Skip to 7 minutes and 9 secondsNow we've started with scalar valued covariance function. And from the scalar valued covariance function, we can build the matrix valued covariance functions we need for modelling the information fields. The simplest such construction is to use a diagonal kernel. Assume we're given d different scalar valued kernels and d here is just the dimensionality of the deformation field we want to model. So in our case, it would just be two, when we are working in 2D. So, this thing here would be a 2 times 2 matrix, and I would just have two scalar valued kernels on the diagonals. And all the other entries would be zero.

Skip to 7 minutes and 58 secondsWhat this means is that the zero mean, I'm actually modelling each dimension independently, so there is no correlation between the x and the y component of a vector. Now, our original goal was that we kind of wanted to model smooth deformation fields. We are now in a position where we can do that. So we take a Gaussian kernel and we take this diagonal approach to construct out of the scalar valued Gaussian kernel, the matrix valued covariance function, by simply adding here on the diagonals the different Gaussian kernels. And now let's look at some examples how this looks like. What I have shown here are different samples from a Gaussian Process that was constructed an that way.

Skip to 8 minutes and 56 secondsThe first thing we observe is that while before I always showed deformation only on the contour of the hand, here I show it in the region around the hand. And this is because these type of covariance functions, they are defined in the whole real space. So, I can also sample from it everywhere, if I want to. The first example that we see is where we have chosen both the scale factor s1 and s2 large and sigma 1 and sigma 2 for both components. We see that we have kind of nice, smooth components. So, kind of all the vectors there moving smoothly in this image.

Skip to 9 minutes and 43 secondsNow. If we choose s1, s2 small, then what we'll see is that all of the vectors on that image are actually small, so we don't have much variation that we model or no big components that we model.

Skip to 10 minutes and 2 secondsWe could choose s1 small. So, the first component has almost no variance while the second component has a lot of variance. We see two samples of such a vector field here. What we observe is that we have now a dominant direction. So, most arrows actually go now in y direction. And also in the second sample here, we see here the dominant direction.

Skip to 10 minutes and 34 secondsIf you would choose s1 and s2 larger again, but sigma-- so the kind of smoothness parameter-- smaller, then we would get deformation fields that are very wild and wiggly.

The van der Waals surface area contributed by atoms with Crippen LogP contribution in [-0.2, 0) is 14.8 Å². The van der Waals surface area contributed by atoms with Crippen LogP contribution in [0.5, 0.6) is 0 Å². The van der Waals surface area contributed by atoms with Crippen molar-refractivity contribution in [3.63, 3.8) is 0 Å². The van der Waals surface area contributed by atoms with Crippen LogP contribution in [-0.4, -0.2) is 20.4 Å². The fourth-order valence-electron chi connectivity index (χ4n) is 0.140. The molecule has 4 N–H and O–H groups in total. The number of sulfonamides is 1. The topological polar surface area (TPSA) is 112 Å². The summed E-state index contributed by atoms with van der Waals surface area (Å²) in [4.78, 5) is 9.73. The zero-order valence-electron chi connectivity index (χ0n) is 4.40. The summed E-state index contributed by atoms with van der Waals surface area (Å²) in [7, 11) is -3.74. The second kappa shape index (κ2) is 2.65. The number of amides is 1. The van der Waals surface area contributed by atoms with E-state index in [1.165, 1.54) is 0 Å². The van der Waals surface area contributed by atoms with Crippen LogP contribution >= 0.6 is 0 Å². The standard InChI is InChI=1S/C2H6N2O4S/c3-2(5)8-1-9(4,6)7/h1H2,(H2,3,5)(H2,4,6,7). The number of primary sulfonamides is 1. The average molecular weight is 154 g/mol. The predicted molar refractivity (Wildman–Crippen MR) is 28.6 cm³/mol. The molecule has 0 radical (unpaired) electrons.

Skip to 10 minutes and 49 secondsNow, the nice thing about Gaussian Process modelling with Gaussian Processes is that we can actually do much more than simply defining diagonal kernels. We can really model these different kernels. There are rules that this semi-definite kernels need to obey such that they are still remain positive definite, but there is kind of an entire algebra that I can use to build new kernels based off existing kernels. Once such example is that I can take the sum of two positive semi-definite kernels, and it remains a positive semi-definite kernel. The interpretation of that is that two function values are correlated if they're correlated in one kernel g or the second kernel h. So I can express this kind of 'or' relationships.

Skip to 11 minutes and 49 secondsAnd the sum of two kernels is actually ideal for defining deformations that live on multiple scales. So for example, if I want to model deformations like tiny deformations which have the small scale, kind of high frequency, together with large deformations, which are very smooth. And these type of models are useful for shape modelling. I have a second possibility. I can also multiply two kernels together. And this is not an 'or' relationship anymore. This is now an 'and' relationship. The function values that I obtain in the new kernel, they're only correlated if they're correlated in the kernel g and the kernel h. And this is especially good for localising correlation.

Skip to 12 minutes and 48 secondsSo, what I could just choose one of the two kernels to be kind of local, such that the correlation value is zero on the large area. And this would effectively annihilate all the correlations that I have. So, I can kind of model local effects here. There are many other rules that I can use for combining kernels. And we can really think of that Gaussian Process gives us a language for modelling. And we will explore such interesting models that come from combining different kernels in the following article.

# Covariance functions

Using a Gaussian Process model to model the shape variations within a shape family, we have two parameters to characterise what constitutes a likely shape: the mean function and the covariance function.

In this video we discuss the mathematical properties of a valid covariance function and show how we can define interesting covariance functions for modelling shapes, even when we have no example shapes available to learn the covariance function from data. This knowledge will greatly enhance our modelling ability and allows us to overcome limitations of classical shape models.